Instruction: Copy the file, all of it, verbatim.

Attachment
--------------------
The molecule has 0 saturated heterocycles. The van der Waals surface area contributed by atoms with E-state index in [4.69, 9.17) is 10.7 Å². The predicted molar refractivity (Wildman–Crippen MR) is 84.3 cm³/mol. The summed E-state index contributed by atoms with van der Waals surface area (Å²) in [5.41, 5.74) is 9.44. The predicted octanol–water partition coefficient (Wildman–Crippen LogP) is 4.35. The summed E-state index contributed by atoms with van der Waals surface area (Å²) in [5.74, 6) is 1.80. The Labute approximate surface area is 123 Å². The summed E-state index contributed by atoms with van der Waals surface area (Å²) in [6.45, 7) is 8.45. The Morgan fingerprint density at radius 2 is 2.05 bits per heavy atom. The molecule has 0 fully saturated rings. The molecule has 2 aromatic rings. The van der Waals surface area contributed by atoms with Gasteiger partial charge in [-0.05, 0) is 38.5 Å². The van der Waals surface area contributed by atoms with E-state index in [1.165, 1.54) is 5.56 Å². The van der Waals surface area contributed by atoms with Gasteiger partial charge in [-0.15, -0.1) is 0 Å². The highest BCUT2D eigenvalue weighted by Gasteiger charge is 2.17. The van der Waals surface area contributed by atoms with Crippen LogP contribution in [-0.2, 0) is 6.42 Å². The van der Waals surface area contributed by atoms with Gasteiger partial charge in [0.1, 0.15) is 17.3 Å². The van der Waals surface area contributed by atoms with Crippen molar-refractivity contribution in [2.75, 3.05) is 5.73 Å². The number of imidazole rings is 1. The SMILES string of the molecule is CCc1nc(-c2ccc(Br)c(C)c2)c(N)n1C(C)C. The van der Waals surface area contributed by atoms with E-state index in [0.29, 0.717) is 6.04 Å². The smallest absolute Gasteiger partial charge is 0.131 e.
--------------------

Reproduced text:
The molecule has 0 saturated heterocycles. The van der Waals surface area contributed by atoms with E-state index in [4.69, 9.17) is 10.7 Å². The predicted molar refractivity (Wildman–Crippen MR) is 84.3 cm³/mol. The summed E-state index contributed by atoms with van der Waals surface area (Å²) in [5.41, 5.74) is 9.44. The predicted octanol–water partition coefficient (Wildman–Crippen LogP) is 4.35. The summed E-state index contributed by atoms with van der Waals surface area (Å²) in [5.74, 6) is 1.80. The Labute approximate surface area is 123 Å². The summed E-state index contributed by atoms with van der Waals surface area (Å²) in [6.45, 7) is 8.45. The Morgan fingerprint density at radius 2 is 2.05 bits per heavy atom. The molecule has 0 fully saturated rings. The molecule has 2 aromatic rings. The van der Waals surface area contributed by atoms with Gasteiger partial charge in [-0.05, 0) is 38.5 Å². The van der Waals surface area contributed by atoms with E-state index in [1.165, 1.54) is 5.56 Å². The van der Waals surface area contributed by atoms with Gasteiger partial charge in [-0.15, -0.1) is 0 Å². The highest BCUT2D eigenvalue weighted by Gasteiger charge is 2.17. The van der Waals surface area contributed by atoms with Crippen LogP contribution in [-0.2, 0) is 6.42 Å². The van der Waals surface area contributed by atoms with Gasteiger partial charge in [0.1, 0.15) is 17.3 Å². The van der Waals surface area contributed by atoms with Crippen molar-refractivity contribution in [2.75, 3.05) is 5.73 Å². The number of imidazole rings is 1. The SMILES string of the molecule is CCc1nc(-c2ccc(Br)c(C)c2)c(N)n1C(C)C. The van der Waals surface area contributed by atoms with E-state index in [0.29, 0.717) is 6.04 Å². The smallest absolute Gasteiger partial charge is 0.131 e.